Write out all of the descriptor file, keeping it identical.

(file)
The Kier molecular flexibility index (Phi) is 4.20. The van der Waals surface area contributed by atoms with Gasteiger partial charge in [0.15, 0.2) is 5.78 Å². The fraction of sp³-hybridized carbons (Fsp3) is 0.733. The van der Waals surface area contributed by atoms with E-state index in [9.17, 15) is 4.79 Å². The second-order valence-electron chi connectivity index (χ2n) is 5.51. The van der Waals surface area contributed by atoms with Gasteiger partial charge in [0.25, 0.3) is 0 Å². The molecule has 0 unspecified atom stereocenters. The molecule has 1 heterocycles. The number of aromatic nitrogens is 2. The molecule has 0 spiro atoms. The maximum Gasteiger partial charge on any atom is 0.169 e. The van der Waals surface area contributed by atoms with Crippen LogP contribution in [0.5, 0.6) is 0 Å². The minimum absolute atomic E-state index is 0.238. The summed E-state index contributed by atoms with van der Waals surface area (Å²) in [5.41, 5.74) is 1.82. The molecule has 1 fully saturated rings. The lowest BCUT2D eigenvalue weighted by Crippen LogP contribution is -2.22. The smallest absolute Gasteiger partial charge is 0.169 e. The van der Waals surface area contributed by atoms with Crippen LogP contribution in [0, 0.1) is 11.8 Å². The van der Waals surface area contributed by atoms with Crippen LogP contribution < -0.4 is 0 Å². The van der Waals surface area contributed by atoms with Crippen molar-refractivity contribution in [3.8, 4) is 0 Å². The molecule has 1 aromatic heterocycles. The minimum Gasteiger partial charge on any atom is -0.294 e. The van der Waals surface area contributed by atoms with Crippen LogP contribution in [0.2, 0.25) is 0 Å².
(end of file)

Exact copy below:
The Kier molecular flexibility index (Phi) is 4.20. The van der Waals surface area contributed by atoms with Gasteiger partial charge in [0.15, 0.2) is 5.78 Å². The fraction of sp³-hybridized carbons (Fsp3) is 0.733. The van der Waals surface area contributed by atoms with E-state index in [9.17, 15) is 4.79 Å². The second-order valence-electron chi connectivity index (χ2n) is 5.51. The van der Waals surface area contributed by atoms with Gasteiger partial charge in [0.25, 0.3) is 0 Å². The molecule has 0 unspecified atom stereocenters. The molecule has 1 heterocycles. The number of aromatic nitrogens is 2. The molecule has 0 spiro atoms. The maximum Gasteiger partial charge on any atom is 0.169 e. The van der Waals surface area contributed by atoms with Crippen LogP contribution in [0.5, 0.6) is 0 Å². The minimum absolute atomic E-state index is 0.238. The summed E-state index contributed by atoms with van der Waals surface area (Å²) in [5.41, 5.74) is 1.82. The molecule has 1 fully saturated rings. The lowest BCUT2D eigenvalue weighted by Crippen LogP contribution is -2.22. The smallest absolute Gasteiger partial charge is 0.169 e. The van der Waals surface area contributed by atoms with Crippen LogP contribution in [0, 0.1) is 11.8 Å². The van der Waals surface area contributed by atoms with Crippen LogP contribution < -0.4 is 0 Å². The van der Waals surface area contributed by atoms with Crippen molar-refractivity contribution in [3.8, 4) is 0 Å². The molecule has 1 aromatic heterocycles. The minimum Gasteiger partial charge on any atom is -0.294 e. The van der Waals surface area contributed by atoms with Crippen LogP contribution in [0.2, 0.25) is 0 Å².